mathematics has had a structural character that is not well modeled by
tradional axiomatic frameworks. From the set-theoretic point of view,
first we define the natural numbers, and then we show that they have some
basic properties; finally, we show that these properties characterize the
structure uniquely, up to isomorphism. To the category theorist, this
stands the true order of things on its head: what is most important about
the natural numbers are their structural properties, and not their
(somewhat arbitrary) identification with certain sets. In other words,
set-theoretic foundations are too obsessed with ontology; rather than
explaining what mathematical objects *are*, it is much more telling to
give an informative account of the structural properties that
mathematicians actually use.
This criticism is also valid. Of course, a complete picture of
mathematical practice must recognize that it has *both* structural and
ontological components. Historically, we had particular examples of groups
and fields before we had the abstract characterizations; but the abstract
characterizations were telling, and led us to look for more examples. In
general, abstract structural characterizations are always accompanied by
concrete examples; and "constructing" further examples often leads to new
abstractions. Taken alone, neither the ontological nor the structural
account tells the whole story; but taken together, they complement each
other nicely.
Finally, traditional forms of foundationalism have come under attack by a
number of philosophers and mathematicians. People like Lakatos, Kitcher,
Putnam, Tymoczko, Barwise, Putnam, Hersch, Manders, and many others have
suggested that the axiomatic approach is a misguided search for absolutes
that neglects some of the most interesting aspects of mathematical
activity. Mathematics is a distinctly human creative activity, and so it
is impossible to understand mathematics without appreciating the social,
historical, and cognitive elements behind it. In other words, we have to
move beyond the over-idealized model that the axiomatic approach has to
offer, and pay attention to what *really* goes on when we do mathematics.
At times, this debate becomes bitter. While the new guard proclaims that
the old foundationalism is dead, the old guard banishes the new research
programs to the realm of psychology, anthropology, theology, or just
outright flakiness. This friction is both unfortunate and unnecessary; one
can, at the same time, recognize the great strides made in mathematical
logic over the last century, while still maintaining that there are
additional aspects of mathematics that are worthy of sustained inquiry. I,
for one, would welcome an account of mathematical proof that explains why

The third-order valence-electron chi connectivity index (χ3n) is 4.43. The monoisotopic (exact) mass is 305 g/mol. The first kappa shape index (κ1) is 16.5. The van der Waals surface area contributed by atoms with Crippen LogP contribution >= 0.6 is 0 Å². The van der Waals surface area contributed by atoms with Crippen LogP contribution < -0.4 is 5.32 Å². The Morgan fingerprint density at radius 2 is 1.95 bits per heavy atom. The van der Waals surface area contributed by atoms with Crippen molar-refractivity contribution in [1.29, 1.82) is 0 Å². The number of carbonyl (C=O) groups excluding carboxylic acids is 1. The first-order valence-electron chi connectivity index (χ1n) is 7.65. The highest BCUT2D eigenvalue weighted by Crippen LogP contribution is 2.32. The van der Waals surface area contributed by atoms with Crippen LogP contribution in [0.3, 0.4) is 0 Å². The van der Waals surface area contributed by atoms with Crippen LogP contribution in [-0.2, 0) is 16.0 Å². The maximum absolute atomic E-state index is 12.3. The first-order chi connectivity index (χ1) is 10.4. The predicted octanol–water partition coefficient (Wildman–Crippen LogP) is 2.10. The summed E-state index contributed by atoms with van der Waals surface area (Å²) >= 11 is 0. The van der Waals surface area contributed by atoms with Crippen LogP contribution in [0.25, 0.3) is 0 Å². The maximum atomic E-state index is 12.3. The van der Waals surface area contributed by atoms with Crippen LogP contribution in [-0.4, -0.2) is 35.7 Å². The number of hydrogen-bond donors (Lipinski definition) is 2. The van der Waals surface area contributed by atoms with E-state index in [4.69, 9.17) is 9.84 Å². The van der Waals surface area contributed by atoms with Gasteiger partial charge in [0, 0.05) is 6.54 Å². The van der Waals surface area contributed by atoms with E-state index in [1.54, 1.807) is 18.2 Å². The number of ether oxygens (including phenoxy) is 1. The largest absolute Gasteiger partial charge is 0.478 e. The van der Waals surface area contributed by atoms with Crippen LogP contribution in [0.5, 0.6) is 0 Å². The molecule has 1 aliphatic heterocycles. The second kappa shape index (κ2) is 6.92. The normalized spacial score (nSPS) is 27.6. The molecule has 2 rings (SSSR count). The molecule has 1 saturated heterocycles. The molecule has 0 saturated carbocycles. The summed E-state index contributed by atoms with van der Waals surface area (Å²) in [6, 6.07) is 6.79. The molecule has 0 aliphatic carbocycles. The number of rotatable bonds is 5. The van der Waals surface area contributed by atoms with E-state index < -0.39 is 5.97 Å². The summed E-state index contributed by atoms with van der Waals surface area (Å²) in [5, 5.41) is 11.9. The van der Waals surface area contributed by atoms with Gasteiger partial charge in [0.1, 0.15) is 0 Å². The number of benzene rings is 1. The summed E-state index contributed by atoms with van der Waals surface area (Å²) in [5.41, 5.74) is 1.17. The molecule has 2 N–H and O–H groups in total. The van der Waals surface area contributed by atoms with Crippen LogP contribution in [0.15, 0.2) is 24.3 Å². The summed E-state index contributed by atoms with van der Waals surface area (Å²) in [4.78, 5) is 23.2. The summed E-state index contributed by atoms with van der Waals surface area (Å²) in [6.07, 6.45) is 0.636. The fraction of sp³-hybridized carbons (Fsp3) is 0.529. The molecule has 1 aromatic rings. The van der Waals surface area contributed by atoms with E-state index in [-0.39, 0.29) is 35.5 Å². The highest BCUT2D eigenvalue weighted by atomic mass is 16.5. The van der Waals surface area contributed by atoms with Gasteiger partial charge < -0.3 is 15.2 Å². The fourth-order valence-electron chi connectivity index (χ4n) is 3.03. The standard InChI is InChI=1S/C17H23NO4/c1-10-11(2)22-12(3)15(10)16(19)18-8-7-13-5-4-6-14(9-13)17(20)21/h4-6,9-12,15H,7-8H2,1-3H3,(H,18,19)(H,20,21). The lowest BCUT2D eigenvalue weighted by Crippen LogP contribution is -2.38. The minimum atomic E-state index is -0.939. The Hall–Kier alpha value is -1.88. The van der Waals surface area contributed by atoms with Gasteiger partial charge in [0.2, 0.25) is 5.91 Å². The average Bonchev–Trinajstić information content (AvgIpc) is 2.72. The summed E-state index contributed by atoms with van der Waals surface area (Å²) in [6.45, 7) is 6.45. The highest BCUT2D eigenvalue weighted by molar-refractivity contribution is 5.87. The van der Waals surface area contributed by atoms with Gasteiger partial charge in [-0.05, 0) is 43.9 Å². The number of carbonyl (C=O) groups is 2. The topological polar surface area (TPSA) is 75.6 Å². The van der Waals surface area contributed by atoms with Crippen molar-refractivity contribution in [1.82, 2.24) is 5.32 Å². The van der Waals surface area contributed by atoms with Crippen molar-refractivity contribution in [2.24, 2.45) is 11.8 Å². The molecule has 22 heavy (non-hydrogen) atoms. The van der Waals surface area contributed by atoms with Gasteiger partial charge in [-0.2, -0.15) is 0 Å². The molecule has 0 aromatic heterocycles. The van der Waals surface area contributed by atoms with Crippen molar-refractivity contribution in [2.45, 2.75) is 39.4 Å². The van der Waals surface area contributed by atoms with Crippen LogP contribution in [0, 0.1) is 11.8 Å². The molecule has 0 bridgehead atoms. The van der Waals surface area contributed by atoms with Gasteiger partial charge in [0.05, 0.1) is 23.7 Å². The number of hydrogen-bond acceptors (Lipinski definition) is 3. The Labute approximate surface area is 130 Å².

some expositions are more explanatory than others; an account of meaning
that shows how mathematical concepts and notation can evolve, and yet
still denote the same structures; and account of rationality that explains
how we have come to accept the axioms and forms of argument that we do; an
account of what makes a certain classical theory "different" from a
constructive one, even though in principle we can interpret one in the
other; an account of what it means for a number-theoretic proof to "use"
analytic methods, even though we know that ultimately the whole thing can
be couched in the language of pure set theory; a deeper analysis of the
way the structural and ontological components of a mathematical theory
interact; an account of mathematical reasoning that includes heuristic
aspects. All of these things would supplement the traditional picture of
mathematics, without necessarily replacing it.
I have depicted the foundational enterprise as trying to give an
informative and coherent account of mathematical activity. It is unlikely
that any one approach will hold all the answers; we should welcome any
approach that can shed light on the subject.
An analogy might help me get the point across. If you ever take a trip to
India, you will find it well worth your while to visit the Taj Mahal.
Guidebooks will tell you to spend an entire day in Agra, so that you can
admire the structure from many different angles and at different times of
day; they will even encourage you to go back and view it in different
seasons if possible. After all, the Taj Mahal is a complex and beautiful
structure, with different faces and moods that come out under different
kinds of light.
Mathematics is like that, a many-splendored thing that never ceases to
captivate us with its power and elegance. We need to see it under many
different lights, and learn to appreciate its various personalities.
Anyone who tells you that they hold the one "true" picture of mathematics
simply fails to appreciate the depth and richness of the subject.
Jeremy Avigad
Assistant Professor of Philosophy
Carnegie Mellon University
e-mail: avigad+ at cmu.edu
http://macduff.andrew.cmu.edu